CAD to CNC machine? (Newbie's question)

Hi,
I am a newbie in mechanical design and I may have to design some mechanical parts in the future for my work. Now I am looking for a CAD
software package for our company. My boss told me I should choose a CAD software that could export file formats being widely accepted by local machine shops. But when I called those shops, they said all they need was a drawing from me. It doesn't have to be a computer file, a drawing on paper will be just fine.
Now my questions are:
Is it common for machine shops accept files generated from CAD tools and import them directly into CNC machine? (Or they still have to program CNC machine by hand even when I give them computer files?)
Thank you very much for your time.
Hua
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Some machines are capable of importing CAD files and then using the control to program the part. Our machines are set up to receive .dxf files, but we never use the built in system, so we never ask for or create .dxf files. Sometimes it's what we get, but it's not our favorite format. Many shops are able to use iges (.igs) files. There are some groups trying to put emphasis on the step file format, but for the forseeable fututre iges will probably remain the most widely acceptable. One way you can research this is to find out what CAM systems are being used by the shops that would make parts for you, and then try to get sample software (demo discs) for those systems. This would allow you to at least see which file formats were common amongst the various systems, and could even enable you to try the files you create before sending them out. A big problem shops run into is just getting a file they can read, which may be why the shops you contacted just wanted paper drawings. Paper drawings also have the benefit of tolerances and other types of notes, which are usually not included with CAD files, but should be.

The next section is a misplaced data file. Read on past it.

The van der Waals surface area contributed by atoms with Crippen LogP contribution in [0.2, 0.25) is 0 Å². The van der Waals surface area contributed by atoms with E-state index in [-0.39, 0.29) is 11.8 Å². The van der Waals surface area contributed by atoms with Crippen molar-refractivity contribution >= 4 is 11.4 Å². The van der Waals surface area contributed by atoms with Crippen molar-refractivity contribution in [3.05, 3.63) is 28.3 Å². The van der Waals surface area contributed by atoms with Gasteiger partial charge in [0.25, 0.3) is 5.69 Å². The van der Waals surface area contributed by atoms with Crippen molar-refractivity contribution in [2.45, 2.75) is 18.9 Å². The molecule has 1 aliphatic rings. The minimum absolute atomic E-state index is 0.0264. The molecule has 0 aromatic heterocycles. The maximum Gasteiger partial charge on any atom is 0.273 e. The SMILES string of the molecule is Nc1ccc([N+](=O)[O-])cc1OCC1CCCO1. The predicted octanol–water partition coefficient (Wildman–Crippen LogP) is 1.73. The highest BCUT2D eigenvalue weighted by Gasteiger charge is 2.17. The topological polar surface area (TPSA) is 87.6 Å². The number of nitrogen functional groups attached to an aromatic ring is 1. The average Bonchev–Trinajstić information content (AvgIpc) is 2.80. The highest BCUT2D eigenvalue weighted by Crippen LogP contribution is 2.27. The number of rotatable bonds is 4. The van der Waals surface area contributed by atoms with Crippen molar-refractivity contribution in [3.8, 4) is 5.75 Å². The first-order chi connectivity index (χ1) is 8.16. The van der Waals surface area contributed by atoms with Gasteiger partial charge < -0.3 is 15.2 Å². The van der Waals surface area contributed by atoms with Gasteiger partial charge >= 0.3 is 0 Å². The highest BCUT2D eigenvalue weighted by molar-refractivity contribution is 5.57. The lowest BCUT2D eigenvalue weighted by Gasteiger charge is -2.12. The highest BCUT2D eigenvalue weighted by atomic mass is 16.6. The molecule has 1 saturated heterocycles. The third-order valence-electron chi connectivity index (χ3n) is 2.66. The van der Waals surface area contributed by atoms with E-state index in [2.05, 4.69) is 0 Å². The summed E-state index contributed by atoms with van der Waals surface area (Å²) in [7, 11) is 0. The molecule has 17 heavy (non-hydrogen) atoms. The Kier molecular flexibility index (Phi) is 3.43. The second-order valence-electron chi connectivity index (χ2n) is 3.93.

--

Later,

Charlie
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you can try the software "hypermill", it integrates itself within mechanical desktop. it will generate you M and G codes for your part and will send it to your CNC.
i have not really been able to use the software, i think that you need to input material type, feed rates etc... -- Hasta Luego
Irshaad (Faster than Bruce Lee)
remove INVALID to reply snipped-for-privacy@INVALIDsofthome.net

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Hua,
There is some very clever software out there. One of the cleverest I have seen is Pro Engineer by PTC. It is a professional 3D modeller but it also has built in ish FEA and more relevant to you a module that allow you generate CNC programs from your designs. It basically work like this: Model part in 3D Create the cuts on the CAD as they are in the machine Save the part cut file Covert it to the G and M code for the machine Enter it in the machine (Direct by LAN connection or download it in manually using a Pision with an RS232 Cable (Babbage would be proud)) Put the material in and press the button and then take out the part (Yeh right if you believe that you will believe anything)
You usually require a bit of code to convert it to the desired machine ie. Mazak 770. Al this does is take the output file and convert it to machine specific G and M codes. But PTC forums have some good resource for this (if you get luck). ProE also has add on modules to help automatically create dies, moulding and sheet metal tools.
However the major drawbacks are it normally takes a long time to learn and usally you modify the G and M codes to get exactly what you want. It also is not as good as a pencil and paper for speed and efficiency if the part you require is simple. It also costs a lot of money. If you want to take a look contact PTC for a demo (student) copy it's usually free but you cannot save your work and use any of the additional features discussed.
Well in brief - Stick to paper and pen unless CAD gives a benefit (use your judgement) - If you have to go CAD keep it simple and cheap ie Turbo Cad is good and very cheap. - Export DXF or IGS as these are widely used formats - If you have money and time ProE is good and can give you great benefits (but be warned). - And finally what was the question?
Yes they still will have to program G and M Codes but may use some conversion software to create the initial CNC program form the drawings.
DXF are not directly importable to CNC machines.
On 10 Feb 2004 08:39:19 -0800, snipped-for-privacy@yahoo.ca (Hua) wrote:

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http://cnc-programming-tips.blogspot.ca/2014/11/m97-m98-m99-sub-programs-or-sub-routines.html check for learning CNC
poornachandra
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